In most college classes, students are quizzed with questions and the professors already know the answer. But CS 699, a special topics course in Computer Sciences at the University of Wisconsin-Madison, turns that teaching method on its head: university scientists turn to students to help crack their toughest research questions.
“Folks come in with a problem — a species they know about or a bioenergy challenge,” says Ben Shapiro, a scientist in WID’s Educational Research group Games+Learning+Society and one of the course’s instructors. “These are real problems. Students [in our class] have to pick a problem, and build models to shed light on it.”
Shapiro co-teaches CS 699 with Michael Ferris, a professor of Computer Sciences, and Steve Wangen, a postdoc at WID and in the Department of Forest and Wildlife Ecology. In the spring of 2011, the class was inspired by research questions from Great Lakes Bioenergy Research Center (GLBRC) scientists to create the concept for a biofuel farming computer game. Since then, the instructors have worked with their students, WID researchers, and GLBRC staff to develop a game that can help tease apart the social, economic, and environmental factors involved in growing biofuel crops.
With the collaboration of Rosemary Russ in the Department of Curriculum and Instruction, the researchers have been able to study the thought and learning processes of players to gain insights into the decision-making behavior of farmers, biofuel producers, and other stakeholders.
“Developing sustainable solutions to energy challenges involves value judgments: scientists and farmers might weigh different factors differently, from soil quality, to energy production, to feeding a family,” says Shapiro. He explains that in the game, players take on the role of a farmer and make decisions about what crops to plant each simulated season based on competing environmental, social and market factors.
As farmers, players of the biofuel farming computer game must view energy as a commodity. In each round, they choose between planting a perennial crop like switchgrass, which produces less energy but has important sustainability benefits, or an annual crop like corn, which is more energy-productive but can present some environmental challenges.
Just like in the real world, players must decide how to reward success in wealth, energy production and environmental conservation. Decisions about how to weigh each of these values sets the bar for winning and losing in the game: while the top prize for one round might go to the richest player, the next game’s champion might be the most environmentally sustainable ‘farmer.’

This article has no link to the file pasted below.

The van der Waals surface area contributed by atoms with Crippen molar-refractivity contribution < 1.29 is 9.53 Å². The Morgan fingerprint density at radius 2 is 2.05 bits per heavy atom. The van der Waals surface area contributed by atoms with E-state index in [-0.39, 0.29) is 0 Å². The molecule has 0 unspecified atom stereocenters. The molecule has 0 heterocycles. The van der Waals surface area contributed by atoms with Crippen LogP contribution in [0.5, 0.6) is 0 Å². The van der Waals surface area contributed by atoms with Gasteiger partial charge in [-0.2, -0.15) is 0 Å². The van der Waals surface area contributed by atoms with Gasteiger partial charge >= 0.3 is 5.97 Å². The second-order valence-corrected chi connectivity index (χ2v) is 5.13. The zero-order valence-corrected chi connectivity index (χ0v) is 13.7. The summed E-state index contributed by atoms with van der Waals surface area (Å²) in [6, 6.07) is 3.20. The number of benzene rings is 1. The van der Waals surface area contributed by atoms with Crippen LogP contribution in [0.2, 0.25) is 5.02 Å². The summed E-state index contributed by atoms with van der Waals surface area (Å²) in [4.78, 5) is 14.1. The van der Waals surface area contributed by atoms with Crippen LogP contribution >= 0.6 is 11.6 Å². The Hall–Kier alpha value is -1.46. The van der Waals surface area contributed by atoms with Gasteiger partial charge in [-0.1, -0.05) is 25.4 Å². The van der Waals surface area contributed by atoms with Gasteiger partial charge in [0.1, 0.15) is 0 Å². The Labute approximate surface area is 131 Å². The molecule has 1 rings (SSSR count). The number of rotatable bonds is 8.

“Developing sustainable solutions to energy challenges involves value judgments: scientists and farmers might weigh different factors differently, from soil quality, to energy production, to feeding a family.”
— Ben Shapiro
This balance between environmental and financial measures of success is central to the research and development of real-life sustainable energy systems such as biofuels.
“Sustainability is something that can be defined by a community,” says Leith Nye, GLBRC’s Education and Outreach Specialist. Nye is working with Shapiro and former CS 699 students to refine the game and adapt it to formal education setting on campus and in high school classrooms.
For Shapiro, the value of the game lies in its potential to engage people with different values in a productive dialogue about decision-making.
“Our hope is that people playing the game with this information about economics and sustainability will have to figure out: are there ways to do well at both?” says Shapiro. “It’s hard to have conversations about these ideas in the abstract, but a game can elicit a lot of discussion.”
The software-based simulation will continue to be developed this fall, and the goal is to create a web version by the end of the semester.
Going forward, the developers have high hopes for the game, including potential social media applications to provide more experiences for people to communicate and learn about energy.
“Games can engage students in exploration and education outside the classroom,” says Nye. He believes that in addition to its social value, the game has educational benefits that could facilitate the development of new skills and the creation of new knowledge.
“The biofuels farming computer game gives students the opportunity to explore their ideas about how complex systems work, and then adjust their predictions based on realistic constraints and feedback,” he says. “The game comes out of real research on energy and environmental challenges, and if students can contribute to understanding research problems, then that is really exciting.”
— Celia Luterbacher, GLBRC (original story)